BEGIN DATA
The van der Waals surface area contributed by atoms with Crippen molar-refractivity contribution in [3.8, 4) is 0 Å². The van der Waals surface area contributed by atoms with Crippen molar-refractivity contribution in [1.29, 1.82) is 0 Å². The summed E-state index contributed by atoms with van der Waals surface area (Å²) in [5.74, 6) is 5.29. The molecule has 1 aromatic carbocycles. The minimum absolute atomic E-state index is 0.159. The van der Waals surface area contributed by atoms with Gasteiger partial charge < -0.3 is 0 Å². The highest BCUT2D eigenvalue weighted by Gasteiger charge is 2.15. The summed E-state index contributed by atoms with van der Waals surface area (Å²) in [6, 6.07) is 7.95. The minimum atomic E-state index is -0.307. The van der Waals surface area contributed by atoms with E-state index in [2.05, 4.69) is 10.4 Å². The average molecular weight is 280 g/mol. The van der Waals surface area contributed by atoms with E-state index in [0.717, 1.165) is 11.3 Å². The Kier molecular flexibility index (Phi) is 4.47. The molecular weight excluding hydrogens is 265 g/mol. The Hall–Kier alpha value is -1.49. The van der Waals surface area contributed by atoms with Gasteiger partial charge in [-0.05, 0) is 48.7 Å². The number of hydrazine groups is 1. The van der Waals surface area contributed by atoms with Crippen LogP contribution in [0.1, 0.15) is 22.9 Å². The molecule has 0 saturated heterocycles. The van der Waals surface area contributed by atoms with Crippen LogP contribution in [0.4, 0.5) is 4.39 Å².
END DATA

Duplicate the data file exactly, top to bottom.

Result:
The van der Waals surface area contributed by atoms with Crippen molar-refractivity contribution in [3.8, 4) is 0 Å². The van der Waals surface area contributed by atoms with Crippen molar-refractivity contribution in [1.29, 1.82) is 0 Å². The summed E-state index contributed by atoms with van der Waals surface area (Å²) in [5.74, 6) is 5.29. The molecule has 1 aromatic carbocycles. The minimum absolute atomic E-state index is 0.159. The van der Waals surface area contributed by atoms with Gasteiger partial charge < -0.3 is 0 Å². The highest BCUT2D eigenvalue weighted by Gasteiger charge is 2.15. The summed E-state index contributed by atoms with van der Waals surface area (Å²) in [6, 6.07) is 7.95. The minimum atomic E-state index is -0.307. The van der Waals surface area contributed by atoms with E-state index in [2.05, 4.69) is 10.4 Å². The average molecular weight is 280 g/mol. The van der Waals surface area contributed by atoms with E-state index in [0.717, 1.165) is 11.3 Å². The Kier molecular flexibility index (Phi) is 4.47. The molecular weight excluding hydrogens is 265 g/mol. The Hall–Kier alpha value is -1.49. The van der Waals surface area contributed by atoms with Gasteiger partial charge in [-0.05, 0) is 48.7 Å². The number of hydrazine groups is 1. The van der Waals surface area contributed by atoms with Crippen LogP contribution in [0.1, 0.15) is 22.9 Å². The molecule has 0 saturated heterocycles. The van der Waals surface area contributed by atoms with Crippen LogP contribution in [0.4, 0.5) is 4.39 Å².